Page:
Genital herpes is a common sexually transmitted infection. It causes blisters and sores to appear around the genitals or anus. It’s passed on during sex, including oral and anal sex. It’s possible to carry the virus without ever having symptoms so many people might not know they have it.
Having sexual contact with someone who has genital herpes means you are at risk of catching it. It is transmitted through skin to skin contact with the area infected with herpes. You can catch it orally by performing oral sex on someone who has herpes and vice versa; i.e. if a cold sore touches your genitals. It can also be passed on by sharing sex toys.
If your partner has genital herpes, the risk of catching it is much higher while they have an outbreak, which is when the blisters or sores are visible, as this means they are contagious. You should avoid sexual contact during this time, even with a condom, as they can easily pass on the infection to you. When the sores have healed and the symptoms aren’t visible, using a condom during sex means the risk of catching it is low.
Genital herpes cannot be passed on through saliva but kissing someone with a cold sore could result in developing oral herpes. Genital herpes can only be transmitted during intimate sexual contact, the virus cannot survive outside of the body.
Genital herpes resembles small blisters around the genital area. Eventually, they burst to leave red sores. Other symptoms include a tingling, itching or burning sensation around your genitals, pain during urination and an unusual discharge from the vagina. You can get tested at an STI clinic if you have visible blisters or sores where the doctor will do a swab test on the infected area.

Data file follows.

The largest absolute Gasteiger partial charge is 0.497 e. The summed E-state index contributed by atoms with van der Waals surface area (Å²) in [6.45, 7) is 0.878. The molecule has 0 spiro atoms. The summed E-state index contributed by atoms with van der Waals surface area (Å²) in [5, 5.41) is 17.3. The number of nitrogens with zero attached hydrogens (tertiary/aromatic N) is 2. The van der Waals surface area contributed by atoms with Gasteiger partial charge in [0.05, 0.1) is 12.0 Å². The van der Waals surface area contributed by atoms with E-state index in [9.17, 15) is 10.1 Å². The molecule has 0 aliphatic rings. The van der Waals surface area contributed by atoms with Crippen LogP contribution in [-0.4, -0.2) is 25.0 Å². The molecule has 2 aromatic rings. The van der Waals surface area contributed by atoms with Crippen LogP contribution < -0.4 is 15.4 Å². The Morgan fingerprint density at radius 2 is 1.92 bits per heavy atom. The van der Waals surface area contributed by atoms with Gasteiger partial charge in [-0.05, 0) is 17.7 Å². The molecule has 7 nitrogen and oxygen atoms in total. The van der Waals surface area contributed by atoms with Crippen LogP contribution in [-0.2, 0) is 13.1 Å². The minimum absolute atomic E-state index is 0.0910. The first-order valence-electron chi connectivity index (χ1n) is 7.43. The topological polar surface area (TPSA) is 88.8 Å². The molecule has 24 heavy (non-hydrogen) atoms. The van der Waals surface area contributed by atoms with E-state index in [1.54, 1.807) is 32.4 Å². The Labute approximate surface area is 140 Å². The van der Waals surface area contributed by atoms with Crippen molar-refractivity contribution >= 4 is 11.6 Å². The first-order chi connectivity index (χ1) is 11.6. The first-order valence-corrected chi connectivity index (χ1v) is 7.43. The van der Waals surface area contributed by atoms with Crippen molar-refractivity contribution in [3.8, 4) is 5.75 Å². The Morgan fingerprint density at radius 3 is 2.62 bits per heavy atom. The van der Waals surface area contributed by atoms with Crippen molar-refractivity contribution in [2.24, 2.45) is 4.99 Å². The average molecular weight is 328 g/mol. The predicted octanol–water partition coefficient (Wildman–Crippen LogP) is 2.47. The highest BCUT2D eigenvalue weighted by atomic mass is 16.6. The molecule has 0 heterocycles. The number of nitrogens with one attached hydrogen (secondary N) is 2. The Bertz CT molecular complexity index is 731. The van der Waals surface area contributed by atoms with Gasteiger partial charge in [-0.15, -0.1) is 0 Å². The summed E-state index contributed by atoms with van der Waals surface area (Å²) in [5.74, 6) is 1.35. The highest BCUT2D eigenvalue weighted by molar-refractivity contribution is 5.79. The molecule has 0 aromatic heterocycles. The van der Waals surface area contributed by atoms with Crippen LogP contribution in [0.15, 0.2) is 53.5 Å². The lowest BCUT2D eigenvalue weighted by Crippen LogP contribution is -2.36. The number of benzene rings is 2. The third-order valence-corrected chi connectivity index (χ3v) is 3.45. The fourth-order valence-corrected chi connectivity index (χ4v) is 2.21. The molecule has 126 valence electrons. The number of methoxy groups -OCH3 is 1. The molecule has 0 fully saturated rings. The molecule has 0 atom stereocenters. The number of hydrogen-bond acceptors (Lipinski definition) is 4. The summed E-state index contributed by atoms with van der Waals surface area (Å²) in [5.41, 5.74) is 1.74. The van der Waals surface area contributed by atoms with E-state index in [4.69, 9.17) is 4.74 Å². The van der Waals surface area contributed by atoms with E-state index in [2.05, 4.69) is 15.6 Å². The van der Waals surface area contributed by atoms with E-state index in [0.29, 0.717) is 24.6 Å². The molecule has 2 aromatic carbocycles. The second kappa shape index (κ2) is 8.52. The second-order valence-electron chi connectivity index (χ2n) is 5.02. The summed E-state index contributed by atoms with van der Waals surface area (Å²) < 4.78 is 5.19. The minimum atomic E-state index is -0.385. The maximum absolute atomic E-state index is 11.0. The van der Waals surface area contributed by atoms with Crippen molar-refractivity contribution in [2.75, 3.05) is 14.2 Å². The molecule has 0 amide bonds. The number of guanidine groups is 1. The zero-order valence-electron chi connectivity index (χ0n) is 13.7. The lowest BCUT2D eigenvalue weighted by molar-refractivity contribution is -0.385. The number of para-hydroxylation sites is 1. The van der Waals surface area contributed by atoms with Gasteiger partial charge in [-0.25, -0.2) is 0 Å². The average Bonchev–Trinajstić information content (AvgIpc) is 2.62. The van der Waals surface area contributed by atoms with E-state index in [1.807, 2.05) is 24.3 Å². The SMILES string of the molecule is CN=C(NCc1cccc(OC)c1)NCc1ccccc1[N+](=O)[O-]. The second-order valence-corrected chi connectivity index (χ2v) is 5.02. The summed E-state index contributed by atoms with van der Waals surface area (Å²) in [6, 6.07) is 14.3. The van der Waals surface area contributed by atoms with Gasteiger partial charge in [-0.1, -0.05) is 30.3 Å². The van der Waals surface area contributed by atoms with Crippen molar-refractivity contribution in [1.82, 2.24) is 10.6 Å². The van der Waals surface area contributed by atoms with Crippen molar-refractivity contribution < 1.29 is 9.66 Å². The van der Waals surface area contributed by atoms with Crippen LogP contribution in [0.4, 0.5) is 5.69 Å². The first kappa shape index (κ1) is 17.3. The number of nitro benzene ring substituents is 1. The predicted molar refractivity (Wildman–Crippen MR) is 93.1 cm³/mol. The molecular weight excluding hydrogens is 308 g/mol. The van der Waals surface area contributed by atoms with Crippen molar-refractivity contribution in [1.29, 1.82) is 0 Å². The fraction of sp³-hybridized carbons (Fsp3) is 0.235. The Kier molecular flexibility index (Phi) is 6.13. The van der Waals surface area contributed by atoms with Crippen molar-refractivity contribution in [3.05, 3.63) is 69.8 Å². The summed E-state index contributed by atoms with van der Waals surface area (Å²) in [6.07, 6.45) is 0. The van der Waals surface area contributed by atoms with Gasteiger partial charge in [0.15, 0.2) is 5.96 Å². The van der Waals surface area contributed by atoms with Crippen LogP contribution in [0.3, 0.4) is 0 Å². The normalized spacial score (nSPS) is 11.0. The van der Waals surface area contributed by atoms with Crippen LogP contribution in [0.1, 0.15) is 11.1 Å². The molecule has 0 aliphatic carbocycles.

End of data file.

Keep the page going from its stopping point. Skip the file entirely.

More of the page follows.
You can carry the virus for a long time before ever having symptoms so it’s impossible to tell how long you’ve had it for. Once you catch genital herpes there is no cure but treatment can help you to manage your symptoms when you do have an outbreak.
After getting tested for genital herpes, you can get antiviral medicine (such as Valaciclovir or Aciclovir) and cream to reduce your symptoms and stop them from getting worse. Each time you start having an outbreak, taking the medicine will help to heal the blisters quicker. Keeping the area clean and using vaseline, an ice pack or cream to ease the pain can help to soothe the blisters and prevent infection.
You shouldn’t have sex while you have an outbreak of herpes, even with a condom as you could still infect your partner. Once the sores have healed, you’re not at the contagious stage. To minimise the risk of infecting your partner, use condoms each time you have sex and a dental dam as a barrier during oral sex. Talking to a new partner to let them know that you have genital herpes before you get physical is advised.